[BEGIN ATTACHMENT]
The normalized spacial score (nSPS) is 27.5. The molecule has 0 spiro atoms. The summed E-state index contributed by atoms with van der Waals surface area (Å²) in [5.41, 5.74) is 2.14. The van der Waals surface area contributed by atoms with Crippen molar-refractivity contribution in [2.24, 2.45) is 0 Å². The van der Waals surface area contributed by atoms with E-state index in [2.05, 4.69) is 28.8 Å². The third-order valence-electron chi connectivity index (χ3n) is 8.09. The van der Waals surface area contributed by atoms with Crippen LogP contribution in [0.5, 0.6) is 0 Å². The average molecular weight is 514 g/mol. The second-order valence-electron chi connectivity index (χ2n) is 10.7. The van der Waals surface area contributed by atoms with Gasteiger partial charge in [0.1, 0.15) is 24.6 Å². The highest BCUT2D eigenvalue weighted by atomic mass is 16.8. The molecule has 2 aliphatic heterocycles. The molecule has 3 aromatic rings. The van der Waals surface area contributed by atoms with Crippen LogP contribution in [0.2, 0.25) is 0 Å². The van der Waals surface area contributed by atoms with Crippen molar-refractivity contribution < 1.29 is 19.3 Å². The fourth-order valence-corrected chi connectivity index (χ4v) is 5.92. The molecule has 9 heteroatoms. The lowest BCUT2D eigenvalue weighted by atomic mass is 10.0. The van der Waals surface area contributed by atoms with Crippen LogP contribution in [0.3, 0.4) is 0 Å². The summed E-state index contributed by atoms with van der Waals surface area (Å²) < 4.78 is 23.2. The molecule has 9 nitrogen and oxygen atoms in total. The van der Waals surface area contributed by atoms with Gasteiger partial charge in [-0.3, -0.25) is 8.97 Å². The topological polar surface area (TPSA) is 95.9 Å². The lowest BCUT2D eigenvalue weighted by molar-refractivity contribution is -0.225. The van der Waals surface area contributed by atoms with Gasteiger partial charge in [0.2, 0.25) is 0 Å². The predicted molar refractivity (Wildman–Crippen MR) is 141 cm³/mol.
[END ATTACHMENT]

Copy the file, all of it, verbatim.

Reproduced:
The normalized spacial score (nSPS) is 27.5. The molecule has 0 spiro atoms. The summed E-state index contributed by atoms with van der Waals surface area (Å²) in [5.41, 5.74) is 2.14. The van der Waals surface area contributed by atoms with Crippen molar-refractivity contribution in [2.24, 2.45) is 0 Å². The van der Waals surface area contributed by atoms with E-state index in [2.05, 4.69) is 28.8 Å². The third-order valence-electron chi connectivity index (χ3n) is 8.09. The van der Waals surface area contributed by atoms with Crippen LogP contribution in [0.5, 0.6) is 0 Å². The average molecular weight is 514 g/mol. The second-order valence-electron chi connectivity index (χ2n) is 10.7. The van der Waals surface area contributed by atoms with Gasteiger partial charge in [0.1, 0.15) is 24.6 Å². The highest BCUT2D eigenvalue weighted by atomic mass is 16.8. The molecule has 2 aliphatic heterocycles. The molecule has 3 aromatic rings. The van der Waals surface area contributed by atoms with Crippen LogP contribution in [0.2, 0.25) is 0 Å². The van der Waals surface area contributed by atoms with Crippen molar-refractivity contribution < 1.29 is 19.3 Å². The fourth-order valence-corrected chi connectivity index (χ4v) is 5.92. The molecule has 9 heteroatoms. The lowest BCUT2D eigenvalue weighted by atomic mass is 10.0. The van der Waals surface area contributed by atoms with Crippen LogP contribution in [0.3, 0.4) is 0 Å². The summed E-state index contributed by atoms with van der Waals surface area (Å²) < 4.78 is 23.2. The molecule has 9 nitrogen and oxygen atoms in total. The van der Waals surface area contributed by atoms with Gasteiger partial charge in [-0.3, -0.25) is 8.97 Å². The topological polar surface area (TPSA) is 95.9 Å². The lowest BCUT2D eigenvalue weighted by molar-refractivity contribution is -0.225. The van der Waals surface area contributed by atoms with Gasteiger partial charge in [0.2, 0.25) is 0 Å². The predicted molar refractivity (Wildman–Crippen MR) is 141 cm³/mol.